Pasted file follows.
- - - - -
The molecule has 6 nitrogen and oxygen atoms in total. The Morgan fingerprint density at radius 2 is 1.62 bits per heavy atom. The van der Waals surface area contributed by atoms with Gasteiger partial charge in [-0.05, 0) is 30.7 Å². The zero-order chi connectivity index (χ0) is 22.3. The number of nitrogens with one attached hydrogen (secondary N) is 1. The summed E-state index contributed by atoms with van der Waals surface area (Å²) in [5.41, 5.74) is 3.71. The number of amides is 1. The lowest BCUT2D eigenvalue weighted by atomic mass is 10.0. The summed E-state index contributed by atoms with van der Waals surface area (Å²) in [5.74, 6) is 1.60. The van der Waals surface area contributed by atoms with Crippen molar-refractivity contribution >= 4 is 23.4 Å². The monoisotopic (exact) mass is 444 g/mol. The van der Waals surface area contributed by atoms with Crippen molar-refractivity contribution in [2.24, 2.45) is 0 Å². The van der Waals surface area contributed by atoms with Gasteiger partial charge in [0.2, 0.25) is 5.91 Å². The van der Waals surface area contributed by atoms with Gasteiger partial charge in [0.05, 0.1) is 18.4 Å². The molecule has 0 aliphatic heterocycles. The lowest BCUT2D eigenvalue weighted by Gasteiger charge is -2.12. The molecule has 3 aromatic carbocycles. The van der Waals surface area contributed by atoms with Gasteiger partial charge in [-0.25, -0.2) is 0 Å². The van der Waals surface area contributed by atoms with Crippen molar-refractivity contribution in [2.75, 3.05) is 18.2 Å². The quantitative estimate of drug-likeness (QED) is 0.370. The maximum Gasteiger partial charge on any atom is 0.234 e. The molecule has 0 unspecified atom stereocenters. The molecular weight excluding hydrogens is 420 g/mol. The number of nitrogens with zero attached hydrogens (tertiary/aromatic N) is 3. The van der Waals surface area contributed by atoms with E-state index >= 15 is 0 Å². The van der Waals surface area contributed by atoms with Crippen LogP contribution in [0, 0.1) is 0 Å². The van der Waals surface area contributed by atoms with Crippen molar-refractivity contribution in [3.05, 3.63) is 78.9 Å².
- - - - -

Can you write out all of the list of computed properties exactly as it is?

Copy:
The molecule has 6 nitrogen and oxygen atoms in total. The Morgan fingerprint density at radius 2 is 1.62 bits per heavy atom. The van der Waals surface area contributed by atoms with Gasteiger partial charge in [-0.05, 0) is 30.7 Å². The zero-order chi connectivity index (χ0) is 22.3. The number of nitrogens with one attached hydrogen (secondary N) is 1. The summed E-state index contributed by atoms with van der Waals surface area (Å²) in [5.41, 5.74) is 3.71. The number of amides is 1. The lowest BCUT2D eigenvalue weighted by atomic mass is 10.0. The summed E-state index contributed by atoms with van der Waals surface area (Å²) in [5.74, 6) is 1.60. The van der Waals surface area contributed by atoms with Crippen molar-refractivity contribution >= 4 is 23.4 Å². The monoisotopic (exact) mass is 444 g/mol. The van der Waals surface area contributed by atoms with Crippen molar-refractivity contribution in [2.24, 2.45) is 0 Å². The van der Waals surface area contributed by atoms with Gasteiger partial charge in [0.2, 0.25) is 5.91 Å². The van der Waals surface area contributed by atoms with Gasteiger partial charge in [0.05, 0.1) is 18.4 Å². The molecule has 0 aliphatic heterocycles. The lowest BCUT2D eigenvalue weighted by Gasteiger charge is -2.12. The molecule has 3 aromatic carbocycles. The van der Waals surface area contributed by atoms with Gasteiger partial charge in [-0.25, -0.2) is 0 Å². The van der Waals surface area contributed by atoms with Crippen molar-refractivity contribution in [2.75, 3.05) is 18.2 Å². The quantitative estimate of drug-likeness (QED) is 0.370. The maximum Gasteiger partial charge on any atom is 0.234 e. The molecule has 0 unspecified atom stereocenters. The molecular weight excluding hydrogens is 420 g/mol. The number of nitrogens with zero attached hydrogens (tertiary/aromatic N) is 3. The van der Waals surface area contributed by atoms with E-state index >= 15 is 0 Å². The van der Waals surface area contributed by atoms with Crippen LogP contribution in [0, 0.1) is 0 Å². The van der Waals surface area contributed by atoms with Crippen molar-refractivity contribution in [3.05, 3.63) is 78.9 Å².